June 22


William Madison McDonald (June 22, 1866 – July 5, 1950), nicknamed “Gooseneck Bill”, was an African-American politician, businessman, and banker of great influence in Texas during the late nineteenth century. Part of the Black and Tan faction, by 1892 he was elected to the Republican Party of Texas’s state executive committee, as temporary chairman in 1896, and as permanent state chairman in 1898.

During this period, McDonald was also elected as top leader of two black fraternal organizations, serving as Grand Secretary of the state’s black Masons for 50 years. In 1906 he founded Fort Worth’s first African-American-owned bank as an enterprise of the state Masons; under his management, the bank survived the Great Depression. The black chapters of Masons banked with him, McDonald made loans to black businessmen, and he became probably the first black millionaire in Texas.

Named after William Shakespeare and James Madison, William Madison McDonald was born in 1866 in College Mound, Texas, little more than a year after the end of the American Civil War. His father George McDonald was a former slave from Tennessee. He was once held by Confederate General Nathan Bedford Forrest, according to a 2008 report by the Dallas Morning News.

His mother was Flora (née Scott) McDonald of Alabama, described by one source as a “free woman of color” before the war, and by another as a “former slave.” George McDonald was a farmer and blacksmith. After Flora died when William was a child, his father married Belle Crouch.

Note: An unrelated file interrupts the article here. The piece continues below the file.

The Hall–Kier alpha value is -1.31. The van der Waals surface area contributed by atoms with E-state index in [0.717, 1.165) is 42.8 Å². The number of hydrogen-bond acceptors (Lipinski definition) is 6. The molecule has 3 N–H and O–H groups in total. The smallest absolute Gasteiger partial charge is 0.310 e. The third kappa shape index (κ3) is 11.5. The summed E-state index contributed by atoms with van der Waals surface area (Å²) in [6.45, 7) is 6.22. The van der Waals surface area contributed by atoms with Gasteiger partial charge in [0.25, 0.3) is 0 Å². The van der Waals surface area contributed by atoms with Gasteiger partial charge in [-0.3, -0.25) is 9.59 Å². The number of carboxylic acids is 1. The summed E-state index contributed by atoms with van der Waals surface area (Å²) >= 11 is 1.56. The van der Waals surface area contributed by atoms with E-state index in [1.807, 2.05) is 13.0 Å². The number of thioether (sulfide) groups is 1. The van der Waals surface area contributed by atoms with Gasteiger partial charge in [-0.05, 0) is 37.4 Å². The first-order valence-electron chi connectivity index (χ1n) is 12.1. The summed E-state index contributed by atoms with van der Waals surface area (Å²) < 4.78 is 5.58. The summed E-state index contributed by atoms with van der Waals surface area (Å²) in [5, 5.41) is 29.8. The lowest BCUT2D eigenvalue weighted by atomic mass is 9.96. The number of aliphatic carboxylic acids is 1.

As a teenager, McDonald went to work for rancher and lawyer Captain Z. T. Adams, who took an interest in him. He began teaching the youth about business and law. After graduating from high school in 1884, with the help of Adams and others, McDonald attended Roger Williams University in Nashville, Tennessee. It had been established by the Baptist Church of the North in 1866 as a historically black college, and was important for educating generations of African-American leaders in the South.

After returning to Texas, McDonald served as principal of an African-American high school in Forney, Texas, for several years, in a rural area outside Dallas. The Reconstruction-era legislature had established the state’s first public school system. In order to gain approval, legislators agreed to let local boards determine whether schools would be racially segregated. Education was a high priority for freedmen and their children.

McDonald married Alice Gibson, who was a teacher at his school. McDonald helped organized a black state fair in North Texas.
McDonald became active in the Republican Party and encouraged blacks to vote; he helped organize the party in Kaufman County and the region.

In 1892, McDonald was elected to the Republican Party of Texas’s state executive committee. He was a power in state politics for more than thirty years, and became a leader of the “Black and Tan” faction, African Americans within the Republican Party. He teamed up politically with white businessman Ned Green of Fort Worth, the son of the wealthiest woman in America. Green supported the “Black and Tan” faction in Republican internal struggles.

At the 1896 Republican National Convention, McDonald was given the nickname “Gooseneck Bill” by a Dallas Morning News reporter. In 1898 he was defeated for state chairman of the Republican Party by Henry Clay Ferguson; the continuing rivalry of their factions resulted in a decrease in black influence in the party.